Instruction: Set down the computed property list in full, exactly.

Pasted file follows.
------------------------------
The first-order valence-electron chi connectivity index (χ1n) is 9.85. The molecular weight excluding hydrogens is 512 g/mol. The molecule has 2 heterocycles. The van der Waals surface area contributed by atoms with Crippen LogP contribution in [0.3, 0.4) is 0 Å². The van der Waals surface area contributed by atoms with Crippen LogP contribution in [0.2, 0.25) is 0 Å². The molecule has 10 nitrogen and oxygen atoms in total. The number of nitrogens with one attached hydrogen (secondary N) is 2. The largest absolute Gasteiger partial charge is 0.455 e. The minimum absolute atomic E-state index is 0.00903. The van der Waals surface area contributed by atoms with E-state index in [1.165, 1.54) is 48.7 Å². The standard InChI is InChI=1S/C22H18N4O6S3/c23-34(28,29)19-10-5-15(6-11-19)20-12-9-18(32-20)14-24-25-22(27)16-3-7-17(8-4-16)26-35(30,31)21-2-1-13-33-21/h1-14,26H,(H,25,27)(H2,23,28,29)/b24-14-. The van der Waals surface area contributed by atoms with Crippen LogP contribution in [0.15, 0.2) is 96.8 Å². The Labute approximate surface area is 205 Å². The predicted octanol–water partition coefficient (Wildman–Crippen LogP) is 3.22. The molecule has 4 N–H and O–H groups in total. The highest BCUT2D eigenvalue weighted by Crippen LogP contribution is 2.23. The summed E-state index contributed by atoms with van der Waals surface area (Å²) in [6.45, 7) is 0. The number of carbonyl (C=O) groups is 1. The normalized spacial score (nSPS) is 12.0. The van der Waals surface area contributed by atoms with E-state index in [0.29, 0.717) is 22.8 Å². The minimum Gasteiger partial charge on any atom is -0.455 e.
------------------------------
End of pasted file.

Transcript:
The first-order valence-electron chi connectivity index (χ1n) is 9.85. The molecular weight excluding hydrogens is 512 g/mol. The molecule has 2 heterocycles. The van der Waals surface area contributed by atoms with Crippen LogP contribution in [0.3, 0.4) is 0 Å². The van der Waals surface area contributed by atoms with Crippen LogP contribution in [0.2, 0.25) is 0 Å². The molecule has 10 nitrogen and oxygen atoms in total. The number of nitrogens with one attached hydrogen (secondary N) is 2. The largest absolute Gasteiger partial charge is 0.455 e. The minimum absolute atomic E-state index is 0.00903. The van der Waals surface area contributed by atoms with E-state index in [1.165, 1.54) is 48.7 Å². The standard InChI is InChI=1S/C22H18N4O6S3/c23-34(28,29)19-10-5-15(6-11-19)20-12-9-18(32-20)14-24-25-22(27)16-3-7-17(8-4-16)26-35(30,31)21-2-1-13-33-21/h1-14,26H,(H,25,27)(H2,23,28,29)/b24-14-. The van der Waals surface area contributed by atoms with Crippen LogP contribution in [0.15, 0.2) is 96.8 Å². The Labute approximate surface area is 205 Å². The predicted octanol–water partition coefficient (Wildman–Crippen LogP) is 3.22. The molecule has 4 N–H and O–H groups in total. The highest BCUT2D eigenvalue weighted by Crippen LogP contribution is 2.23. The summed E-state index contributed by atoms with van der Waals surface area (Å²) in [6.45, 7) is 0. The number of carbonyl (C=O) groups is 1. The normalized spacial score (nSPS) is 12.0. The van der Waals surface area contributed by atoms with E-state index in [0.29, 0.717) is 22.8 Å². The minimum Gasteiger partial charge on any atom is -0.455 e.